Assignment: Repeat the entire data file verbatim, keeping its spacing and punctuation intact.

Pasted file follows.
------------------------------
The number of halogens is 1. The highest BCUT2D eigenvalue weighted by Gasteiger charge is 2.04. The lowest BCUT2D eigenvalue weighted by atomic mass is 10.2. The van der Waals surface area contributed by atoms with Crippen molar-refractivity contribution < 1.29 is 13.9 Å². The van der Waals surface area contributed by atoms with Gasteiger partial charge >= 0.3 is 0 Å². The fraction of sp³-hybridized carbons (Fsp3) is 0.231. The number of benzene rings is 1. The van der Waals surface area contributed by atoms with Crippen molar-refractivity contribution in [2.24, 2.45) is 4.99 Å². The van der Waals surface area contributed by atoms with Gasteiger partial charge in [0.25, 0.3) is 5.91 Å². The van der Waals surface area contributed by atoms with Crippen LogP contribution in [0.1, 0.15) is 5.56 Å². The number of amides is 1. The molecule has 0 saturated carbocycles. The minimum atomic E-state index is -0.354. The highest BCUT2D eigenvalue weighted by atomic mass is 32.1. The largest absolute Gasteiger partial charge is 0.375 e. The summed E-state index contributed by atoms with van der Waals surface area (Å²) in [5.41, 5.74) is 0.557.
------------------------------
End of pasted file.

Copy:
The number of halogens is 1. The highest BCUT2D eigenvalue weighted by Gasteiger charge is 2.04. The lowest BCUT2D eigenvalue weighted by atomic mass is 10.2. The van der Waals surface area contributed by atoms with Crippen molar-refractivity contribution < 1.29 is 13.9 Å². The van der Waals surface area contributed by atoms with Gasteiger partial charge >= 0.3 is 0 Å². The fraction of sp³-hybridized carbons (Fsp3) is 0.231. The number of benzene rings is 1. The van der Waals surface area contributed by atoms with Crippen molar-refractivity contribution in [2.24, 2.45) is 4.99 Å². The van der Waals surface area contributed by atoms with Gasteiger partial charge in [0.25, 0.3) is 5.91 Å². The van der Waals surface area contributed by atoms with Crippen LogP contribution in [0.1, 0.15) is 5.56 Å². The number of amides is 1. The molecule has 0 saturated carbocycles. The minimum atomic E-state index is -0.354. The highest BCUT2D eigenvalue weighted by atomic mass is 32.1. The largest absolute Gasteiger partial charge is 0.375 e. The summed E-state index contributed by atoms with van der Waals surface area (Å²) in [5.41, 5.74) is 0.557.